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Top Customer Reviews
No True Glory provides a searing description of the fighting that destroyed that city, as well as an insightful and critical overview of the political and military decision- making that affected the outcome, and whose repercussions and lessons define Iraq today more than any other episode in the war.
The book outlines how The White House, senior generals and ambassadors ordered, then stopped, then re-ordered the attack upon Fallujah in April 2004, finally refusing to let the Marines finish the job at all. This occurred despite evidence that the Marines were close to clearing out the city. (Indeed, in less publicized battles in nearby Ramadi, the Marines had closed out an equally entrenched revolt. The major difference in Fallujah was international press coverage). Result: Fallujah became the stronghold of the insurgency and the Marines had to face a more entrenched and confident foe in October 2004. Fallujah provided a blueprint to the insurgents in the use of international political opinion to change the course of US military action.
The book also gives a clear insight into the challenges the US faces in pacifying the Sunni triangle, given the entrenched rebellion and the Sunni's fear of giving up control of Iraq. It sheds some light on the difficulties in getting the Sunnis to cooperate in the political process as played out in the recent constitutional drama.
Finally, the book highlights the intensity of the house-to-house and hand-to-hand fighting in Fallujah, which was equal to engagements going back to World War II. The Sunni insurgency, with some combatants jumping out of taxi cabs to join fights, only to melt away upon disengagement, offers a classic guerilla style war, with high walled compounds taking the place of the jungles and mountains typically associated with these campaigns. The Marines, when set loose, overwhelmed the opposition in a manner which caused the insurgency to permanently switch tactics from fixed position defenses to a more brutal manner of roadside and car bombing.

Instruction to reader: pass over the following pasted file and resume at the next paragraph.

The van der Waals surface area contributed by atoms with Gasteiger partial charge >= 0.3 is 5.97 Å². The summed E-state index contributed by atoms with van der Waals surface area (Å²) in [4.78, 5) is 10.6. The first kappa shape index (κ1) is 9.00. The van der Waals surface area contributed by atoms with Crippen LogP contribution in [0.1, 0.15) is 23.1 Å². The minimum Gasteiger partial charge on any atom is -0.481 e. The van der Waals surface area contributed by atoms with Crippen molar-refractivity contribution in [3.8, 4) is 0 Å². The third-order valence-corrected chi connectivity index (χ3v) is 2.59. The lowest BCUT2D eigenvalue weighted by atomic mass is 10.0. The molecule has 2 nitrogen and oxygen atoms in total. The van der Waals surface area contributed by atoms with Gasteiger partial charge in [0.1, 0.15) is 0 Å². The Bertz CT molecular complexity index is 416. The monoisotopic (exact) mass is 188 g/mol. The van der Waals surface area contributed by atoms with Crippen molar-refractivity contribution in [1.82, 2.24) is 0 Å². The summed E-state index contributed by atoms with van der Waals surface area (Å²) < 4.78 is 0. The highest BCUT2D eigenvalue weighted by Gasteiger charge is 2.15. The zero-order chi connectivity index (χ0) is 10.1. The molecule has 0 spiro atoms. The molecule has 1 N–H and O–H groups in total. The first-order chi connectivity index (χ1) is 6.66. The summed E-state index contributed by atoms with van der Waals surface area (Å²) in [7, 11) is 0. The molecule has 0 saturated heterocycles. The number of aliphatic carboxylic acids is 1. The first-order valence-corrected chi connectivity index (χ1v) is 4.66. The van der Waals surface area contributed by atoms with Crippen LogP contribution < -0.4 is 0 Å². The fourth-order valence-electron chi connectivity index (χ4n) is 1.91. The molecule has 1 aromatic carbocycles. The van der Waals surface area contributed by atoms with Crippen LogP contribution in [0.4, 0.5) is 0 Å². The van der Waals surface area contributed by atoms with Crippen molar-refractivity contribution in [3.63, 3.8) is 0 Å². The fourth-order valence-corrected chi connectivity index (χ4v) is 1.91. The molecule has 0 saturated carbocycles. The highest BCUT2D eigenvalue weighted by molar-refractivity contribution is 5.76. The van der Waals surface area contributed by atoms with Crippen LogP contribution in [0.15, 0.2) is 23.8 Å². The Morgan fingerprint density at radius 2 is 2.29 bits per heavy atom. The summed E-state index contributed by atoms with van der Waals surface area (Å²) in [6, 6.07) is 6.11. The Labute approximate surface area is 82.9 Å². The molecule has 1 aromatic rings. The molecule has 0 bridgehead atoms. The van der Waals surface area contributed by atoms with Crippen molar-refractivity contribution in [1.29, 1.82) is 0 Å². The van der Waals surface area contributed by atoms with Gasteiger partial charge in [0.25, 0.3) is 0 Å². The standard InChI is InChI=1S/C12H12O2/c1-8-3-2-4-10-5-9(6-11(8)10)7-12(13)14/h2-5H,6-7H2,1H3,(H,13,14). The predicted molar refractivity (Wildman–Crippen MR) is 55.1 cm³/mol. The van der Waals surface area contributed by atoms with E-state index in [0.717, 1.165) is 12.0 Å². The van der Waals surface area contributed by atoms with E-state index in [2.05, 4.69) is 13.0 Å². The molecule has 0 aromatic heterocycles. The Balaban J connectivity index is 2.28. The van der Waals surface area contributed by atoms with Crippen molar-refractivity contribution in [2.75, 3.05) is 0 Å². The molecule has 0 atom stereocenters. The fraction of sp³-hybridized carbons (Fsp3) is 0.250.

No True Glory is not only a great look at the battles, but a great primer on the issues the US continue to face in Iraq.
I was compelled to read this book--my son was there for the November 2004 campaign. He made it home, but my friend Sharon's son did not. I owe it these men and their brothers to understand as best I can. It is not something my son will discuss, and this is probably the most I'll ever know about his time there. Reading this book was painful. Despite crying my way through much of it, I couldn't put it down.
I had yet to read a book that gave me the real story of how it is going and what we are doing. Mr. West has used his experiences as both a Marine and high government official to inform the reader of what is happening and why. A true hallmark of a well written book is that regardless of what side of this war you are on, this book would inform, enlighten and most importantly educate one on the facts.
What I knew in my heart but this book confirmed was the gross distortions not only the Arab viewers of Al J and Al A see but the even sadder distortions that millions of viewers of the BBC saw as these brave young men fought in Fallujah. If just one British person that thinks the Marines slaughtered the innocents in Fallujah reads this book he will realize the distortion he has been subjected too.
Every person in any Coalition government that is involved with Iraq should read this book.
This book is superbly written and researched. It presents a balanced and incisive view of the operation in and around Fallujah during OIF2. Along with The March Up, West has established himself as the premiere chronicler of Marine Operations in Operation Iraqi Freedom I and II. Taken together with his previous works (The Village and The Pepperdogs), his body of work covers over 3 decades, and may end where it started -- in Small Wars types of operations in a counterinsurgency.